Radiculopathy risk factors
- Risk Factors
Radiculopathy is a general term describing symptoms that travel along the length of a compressed nerve into different areas of the body. So, for example, nerve compression in the lower back can cause radiculopathic, or radiating, symptoms in the legs. Many of the underlying causes of these symptoms are age-related conditions that cannot be prevented, but understanding the controllable radiculopathy risk factors can have many benefits.
If you have already been diagnosed with radiculopathy, then knowing about these factors can help you and your doctor develop a treatment plan for symptom relief that can return you to the people and activities you’ve been missing. For patients who have not developed any of these symptoms, this knowledge can potentially help to slow the onset of symptoms even if they are not completely preventable.
Offsetting radiculopathy risk factors
Spinal nerve compression can be caused by many different conditions in the spine, such as herniated discs, bulging discs, bone spurs and spondylolisthesis. Although these conditions can be brought on by injury, illness, overuse, poor body mechanics and genetic factors, the most common cause is aging.
Although the aging process cannot be avoided, certain risk factors can make a difference in the rate of progression or onset of radiculopathy. Here are some specific lifestyle choices you can make to decrease your chances of developing radiating symptoms.
- Maintaining a healthy weight
- Exercising regularly
- Not smoking
- Practicing proper posture and lifting techniques
If you are experiencing symptoms it is important to understand how the location of radiculopathy is influenced by the source of nerve compression. Here are the three regions of the spine and specific symptoms that issues there can cause:
- Cervical (upper) spine — Pain, tingling or numbness that can radiate through the shoulders, arms and hands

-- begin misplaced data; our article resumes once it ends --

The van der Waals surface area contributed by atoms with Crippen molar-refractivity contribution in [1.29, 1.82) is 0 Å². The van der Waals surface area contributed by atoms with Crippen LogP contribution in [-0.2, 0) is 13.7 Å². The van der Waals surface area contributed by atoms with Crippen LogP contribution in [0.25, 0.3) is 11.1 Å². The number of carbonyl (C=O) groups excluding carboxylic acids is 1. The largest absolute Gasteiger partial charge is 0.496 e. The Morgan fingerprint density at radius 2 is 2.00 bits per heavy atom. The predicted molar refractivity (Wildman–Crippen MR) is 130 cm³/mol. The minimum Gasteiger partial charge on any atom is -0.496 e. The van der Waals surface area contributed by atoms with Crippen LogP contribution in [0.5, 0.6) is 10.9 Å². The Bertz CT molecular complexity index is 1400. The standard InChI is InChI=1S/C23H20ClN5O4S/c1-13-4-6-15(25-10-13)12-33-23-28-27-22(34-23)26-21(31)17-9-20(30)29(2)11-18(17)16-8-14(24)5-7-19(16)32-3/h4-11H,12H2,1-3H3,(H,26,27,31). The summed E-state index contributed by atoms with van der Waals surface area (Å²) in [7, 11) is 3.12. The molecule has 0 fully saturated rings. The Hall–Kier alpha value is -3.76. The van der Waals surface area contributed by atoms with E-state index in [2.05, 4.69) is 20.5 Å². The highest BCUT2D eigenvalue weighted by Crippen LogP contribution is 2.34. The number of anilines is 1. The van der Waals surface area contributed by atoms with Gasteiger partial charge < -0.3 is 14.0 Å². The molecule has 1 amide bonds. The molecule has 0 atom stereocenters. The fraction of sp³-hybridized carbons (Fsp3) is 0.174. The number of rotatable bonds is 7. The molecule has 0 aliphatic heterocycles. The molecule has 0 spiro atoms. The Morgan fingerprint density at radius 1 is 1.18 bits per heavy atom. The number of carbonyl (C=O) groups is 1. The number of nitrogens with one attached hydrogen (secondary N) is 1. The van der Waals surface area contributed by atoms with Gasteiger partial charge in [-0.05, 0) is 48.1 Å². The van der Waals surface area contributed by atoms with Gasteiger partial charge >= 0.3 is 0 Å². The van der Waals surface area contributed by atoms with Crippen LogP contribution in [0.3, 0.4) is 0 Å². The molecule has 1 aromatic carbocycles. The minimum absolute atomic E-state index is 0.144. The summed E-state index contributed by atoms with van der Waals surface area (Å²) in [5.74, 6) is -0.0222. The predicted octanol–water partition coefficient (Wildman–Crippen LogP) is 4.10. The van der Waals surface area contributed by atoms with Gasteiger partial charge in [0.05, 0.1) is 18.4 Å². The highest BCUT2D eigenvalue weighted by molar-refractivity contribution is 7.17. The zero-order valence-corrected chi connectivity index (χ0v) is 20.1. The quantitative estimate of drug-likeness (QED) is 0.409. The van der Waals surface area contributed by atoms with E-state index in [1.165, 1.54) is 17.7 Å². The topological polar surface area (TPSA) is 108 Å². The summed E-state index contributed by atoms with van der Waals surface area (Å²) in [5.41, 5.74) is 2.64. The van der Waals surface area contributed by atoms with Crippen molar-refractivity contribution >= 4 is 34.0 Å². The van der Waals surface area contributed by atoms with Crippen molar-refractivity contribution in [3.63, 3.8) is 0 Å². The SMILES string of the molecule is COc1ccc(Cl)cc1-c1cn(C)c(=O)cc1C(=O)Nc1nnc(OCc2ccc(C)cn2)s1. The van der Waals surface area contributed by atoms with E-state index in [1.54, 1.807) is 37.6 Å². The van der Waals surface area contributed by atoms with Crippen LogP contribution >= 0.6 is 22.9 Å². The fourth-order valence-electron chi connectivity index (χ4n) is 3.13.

- Thoracic (middle) spine — Less common, but still possible to feel pain or weakness around the torso, arms, chest, kidneys and lungs
- Lumbar (lower) spine — A very common site of traveling symptoms; can begin in the lower back and move through the buttocks, legs and toes
For many people who experience radiculopathic symptoms, meaningful relief can be found through a course of conservative treatment including rest, physical therapy and over-the-counter pain medication. Open spine surgery is usually considered when weeks or months of these and other methods don’t bring pain relief and a return to normal activities. However, many patients are reluctant to undergo traditional open spine surgery because of the risks and difficulties involved, including a long rehabilitation period and risk of failed back surgery syndrome.
Minimally invasive spine surgery at Laser Spine Institute is an alternative, offering an outpatient experience and a far shorter recovery time^ compared to traditional open spine surgery. Since 2005 we have helped more than 75,000 patients get their lives back from neck or back pain.
Contact us today for a no-cost review of your MRI* to see if you are a candidate for our minimally invasive spine surgery.